Archive for February 28th, 2010
Las Vegas’ Findlay College Prep, in its four seasons of existence, has been a faux high school basketball team, what with no actual high school called Findlay College Prep. But with the imminent closing of the high school the players actually attend, Findlay Prep is getting a little faker.
The Henderson International School, where Findlay Prep players matriculate when they’re not jetting around the country to play other schools also burning to be faux national champion, said Feb. 26 it is shutting down its high school division after the 2009-10 school year ends, citing financial difficulties. Basically, other than players being bankrolled by auto dealership magnate Cliff Findlay, a former UNLV center and longtime Rebels booster, few in the extremely lousy economy of Las Vegas could afford an annual tuition that ran to near $41,000, including room and board.
High school losses running more than $1 million a year wouldn’t do for the school, owned by Meritas LLC, a company backed by private equity firm Sterling Partners, meaning that eventually this school was supposed to be part of a publicly traded, profit-making machine.
The mercenary roots of Henderson International were a good fit for Findlay College Prep, whose college preparation focused on getting players ready for college basketball. True, its “students” reportedly have acquitted themselves decently in the actual classroom, but the program’s success is measured by its national prominence and the players it put on college rosters. Its website has a Hall of Fame — anyone who joined a major college program. (New Hampshire, being Division I, counts.)
Findlay Prep, which imports all its players from outside Nevada, is the most obvious manifestation of how professionalized high school basketball has become, in large part as a response to competition from AAU ball and other elite leagues. ESPN, for one, is a willing participant in blowing up the stature of the most craven high school programs, putting together its ESPN RISE Tournament of Champions high school “national championship,” which of course includes Findlay Prep.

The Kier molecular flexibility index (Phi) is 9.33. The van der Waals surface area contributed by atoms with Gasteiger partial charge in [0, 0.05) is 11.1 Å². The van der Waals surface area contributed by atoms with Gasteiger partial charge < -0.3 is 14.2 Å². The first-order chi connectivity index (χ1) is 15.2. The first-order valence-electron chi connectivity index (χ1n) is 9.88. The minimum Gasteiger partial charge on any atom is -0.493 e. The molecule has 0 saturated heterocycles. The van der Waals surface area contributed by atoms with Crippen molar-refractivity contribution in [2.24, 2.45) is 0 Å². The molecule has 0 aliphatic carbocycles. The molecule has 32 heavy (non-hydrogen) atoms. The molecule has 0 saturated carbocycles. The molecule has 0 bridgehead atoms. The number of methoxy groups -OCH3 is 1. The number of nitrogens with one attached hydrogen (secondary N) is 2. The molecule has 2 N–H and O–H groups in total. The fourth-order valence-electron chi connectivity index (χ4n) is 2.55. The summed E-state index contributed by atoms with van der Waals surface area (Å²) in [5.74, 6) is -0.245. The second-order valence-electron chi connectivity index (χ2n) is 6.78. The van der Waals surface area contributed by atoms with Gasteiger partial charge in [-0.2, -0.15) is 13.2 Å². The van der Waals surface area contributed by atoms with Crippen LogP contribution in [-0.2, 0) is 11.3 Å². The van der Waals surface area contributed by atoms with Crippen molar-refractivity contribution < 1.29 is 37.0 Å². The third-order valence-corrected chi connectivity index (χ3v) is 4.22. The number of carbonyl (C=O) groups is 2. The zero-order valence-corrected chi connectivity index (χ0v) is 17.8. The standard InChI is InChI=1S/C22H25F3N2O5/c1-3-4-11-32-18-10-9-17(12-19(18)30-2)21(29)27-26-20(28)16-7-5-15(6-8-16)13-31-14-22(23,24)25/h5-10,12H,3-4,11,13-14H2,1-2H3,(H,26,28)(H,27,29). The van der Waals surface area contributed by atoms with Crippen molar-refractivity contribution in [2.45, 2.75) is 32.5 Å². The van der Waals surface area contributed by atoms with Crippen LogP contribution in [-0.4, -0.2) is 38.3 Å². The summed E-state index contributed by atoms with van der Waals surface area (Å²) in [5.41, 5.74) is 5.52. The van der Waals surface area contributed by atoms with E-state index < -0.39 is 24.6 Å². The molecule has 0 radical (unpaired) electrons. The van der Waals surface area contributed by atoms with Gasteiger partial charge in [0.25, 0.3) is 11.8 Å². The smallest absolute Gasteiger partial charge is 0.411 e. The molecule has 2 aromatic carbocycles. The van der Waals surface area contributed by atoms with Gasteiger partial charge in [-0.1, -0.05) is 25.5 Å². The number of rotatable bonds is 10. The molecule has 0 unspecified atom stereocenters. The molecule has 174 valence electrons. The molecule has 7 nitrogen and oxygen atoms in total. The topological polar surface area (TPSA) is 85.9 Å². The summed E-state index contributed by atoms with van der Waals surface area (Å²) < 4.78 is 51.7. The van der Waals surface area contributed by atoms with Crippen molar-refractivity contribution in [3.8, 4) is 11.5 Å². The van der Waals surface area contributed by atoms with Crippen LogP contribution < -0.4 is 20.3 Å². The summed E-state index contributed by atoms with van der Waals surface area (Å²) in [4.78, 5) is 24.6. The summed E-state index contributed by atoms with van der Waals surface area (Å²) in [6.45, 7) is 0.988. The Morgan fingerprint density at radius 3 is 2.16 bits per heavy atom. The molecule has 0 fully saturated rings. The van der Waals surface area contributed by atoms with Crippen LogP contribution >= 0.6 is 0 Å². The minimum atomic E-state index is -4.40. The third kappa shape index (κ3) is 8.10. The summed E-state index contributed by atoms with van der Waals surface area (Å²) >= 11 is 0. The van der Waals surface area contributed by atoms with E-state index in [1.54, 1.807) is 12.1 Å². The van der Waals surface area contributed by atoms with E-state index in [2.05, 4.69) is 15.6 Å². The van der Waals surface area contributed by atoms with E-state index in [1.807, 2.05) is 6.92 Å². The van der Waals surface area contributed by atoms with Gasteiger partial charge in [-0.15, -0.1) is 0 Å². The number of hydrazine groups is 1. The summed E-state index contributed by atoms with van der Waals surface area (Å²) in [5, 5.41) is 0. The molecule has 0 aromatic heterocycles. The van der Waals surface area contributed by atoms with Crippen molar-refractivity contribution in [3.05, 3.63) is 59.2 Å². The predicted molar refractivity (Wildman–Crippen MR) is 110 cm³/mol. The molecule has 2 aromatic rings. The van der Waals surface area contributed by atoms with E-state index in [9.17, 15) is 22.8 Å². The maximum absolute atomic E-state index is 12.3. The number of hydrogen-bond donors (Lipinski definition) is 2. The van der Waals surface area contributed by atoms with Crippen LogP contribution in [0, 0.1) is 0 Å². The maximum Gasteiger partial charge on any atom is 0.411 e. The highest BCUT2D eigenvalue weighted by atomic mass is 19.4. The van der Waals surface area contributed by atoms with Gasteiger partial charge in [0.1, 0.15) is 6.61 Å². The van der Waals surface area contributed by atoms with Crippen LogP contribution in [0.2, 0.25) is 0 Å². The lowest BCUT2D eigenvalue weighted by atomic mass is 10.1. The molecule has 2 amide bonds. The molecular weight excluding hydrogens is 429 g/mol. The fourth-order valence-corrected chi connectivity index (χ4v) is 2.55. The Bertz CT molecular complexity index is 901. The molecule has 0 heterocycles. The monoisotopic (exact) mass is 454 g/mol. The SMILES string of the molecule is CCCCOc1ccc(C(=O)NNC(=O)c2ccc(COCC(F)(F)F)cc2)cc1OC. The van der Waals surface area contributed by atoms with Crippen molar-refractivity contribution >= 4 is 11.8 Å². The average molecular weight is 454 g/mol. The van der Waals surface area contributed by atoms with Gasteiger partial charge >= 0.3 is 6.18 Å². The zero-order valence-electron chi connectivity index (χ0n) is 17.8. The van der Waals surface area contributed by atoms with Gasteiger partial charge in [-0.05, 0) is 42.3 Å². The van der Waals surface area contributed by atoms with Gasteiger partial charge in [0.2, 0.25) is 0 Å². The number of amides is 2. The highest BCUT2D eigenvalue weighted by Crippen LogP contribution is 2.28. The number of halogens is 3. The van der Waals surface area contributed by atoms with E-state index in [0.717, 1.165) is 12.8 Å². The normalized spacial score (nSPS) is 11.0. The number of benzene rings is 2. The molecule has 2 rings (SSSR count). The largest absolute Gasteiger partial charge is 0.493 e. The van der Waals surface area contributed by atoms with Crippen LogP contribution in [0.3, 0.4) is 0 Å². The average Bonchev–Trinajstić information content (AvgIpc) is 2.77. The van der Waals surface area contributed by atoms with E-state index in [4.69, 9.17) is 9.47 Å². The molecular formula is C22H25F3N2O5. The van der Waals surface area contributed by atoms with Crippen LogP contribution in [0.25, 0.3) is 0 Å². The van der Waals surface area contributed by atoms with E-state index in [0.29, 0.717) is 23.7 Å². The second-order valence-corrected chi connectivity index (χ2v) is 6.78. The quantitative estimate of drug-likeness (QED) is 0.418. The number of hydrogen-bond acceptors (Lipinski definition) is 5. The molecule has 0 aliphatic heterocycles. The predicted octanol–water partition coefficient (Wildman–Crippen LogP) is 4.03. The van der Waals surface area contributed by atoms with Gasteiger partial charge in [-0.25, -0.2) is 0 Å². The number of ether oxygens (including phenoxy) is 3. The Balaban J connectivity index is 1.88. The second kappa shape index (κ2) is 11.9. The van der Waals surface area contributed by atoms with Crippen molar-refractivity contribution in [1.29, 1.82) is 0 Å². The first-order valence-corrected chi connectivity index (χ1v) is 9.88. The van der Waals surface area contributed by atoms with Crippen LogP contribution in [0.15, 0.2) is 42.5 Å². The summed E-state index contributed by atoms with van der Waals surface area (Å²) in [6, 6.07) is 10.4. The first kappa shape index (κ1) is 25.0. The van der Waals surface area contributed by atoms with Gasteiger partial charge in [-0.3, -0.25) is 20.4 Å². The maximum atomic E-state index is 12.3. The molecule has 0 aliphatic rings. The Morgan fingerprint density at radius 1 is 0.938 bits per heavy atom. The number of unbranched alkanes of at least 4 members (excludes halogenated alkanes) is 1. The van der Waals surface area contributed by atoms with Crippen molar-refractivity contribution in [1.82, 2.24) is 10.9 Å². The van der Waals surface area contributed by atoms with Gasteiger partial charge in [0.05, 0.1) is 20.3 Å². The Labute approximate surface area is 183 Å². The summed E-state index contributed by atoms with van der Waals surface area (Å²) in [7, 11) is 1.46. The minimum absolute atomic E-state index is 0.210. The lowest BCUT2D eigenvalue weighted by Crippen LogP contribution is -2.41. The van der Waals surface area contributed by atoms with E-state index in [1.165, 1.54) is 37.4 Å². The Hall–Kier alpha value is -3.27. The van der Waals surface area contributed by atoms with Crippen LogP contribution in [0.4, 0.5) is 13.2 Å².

(As an aside, one invitee to that tournament, St. Patrick of Elizabeth, N.J., is in litigation with authority that runs New Jersey high school athletics, which will not release the school to play. The NJSIAA also has banned St. Patrick from its New Jersey state championship tournament. It appears to be a power struggle between the putative authority on athletics in the state, and a school that, like Findlay, gets players far from its local area and plays a national schedule. Findlay Prep solves this problem by not being a member of its state high school athletic association.)
If it weren’t for college programs requiring some minimum academic achievements, Findlay Prep could say, screw it, and just field its all-star team. However, it will have to find some other private school to glom onto to keep itself alive. Is there another one in Las Vegas? In Nevada? Who cares where it is? As long as it isn’t in a state with a lot of basketball talent, so Findlay Prep doesn’t have to freeze those players out so as not to run afoul of any basketball authorities.
Is there a private school in Idaho that has some room?
While reading this story out of Arizona about two girls’ soccer coaches’ illegal use of hands, I found out about something I hadn’t realized existed. It’s U.S. Youth Soccer’s Disciplinary and Risk Action Report. That’s an official way of referring to the organization’s equivalent to — well, I’d say your local sex offender registry, except I don’t believe that everyone on youth soccer’s banned list committed a sex offense.
The list is not exactly clear in stating why someone is on it, but you must have done something pretty bad in someone’s eyes to make it there. The list is comprised of state-level associations’ reports of anyone suspended or otherwise facing a punishment that is three months or greater, whether it be a player, coach, administrator, referee, or whether you’re banned from being any of those. There also is a category called “adult,” which would presumably keep you from merely attending a game.
The list is updated monthly, with the latest additions bolded. Just in case you’re doing a little background checking.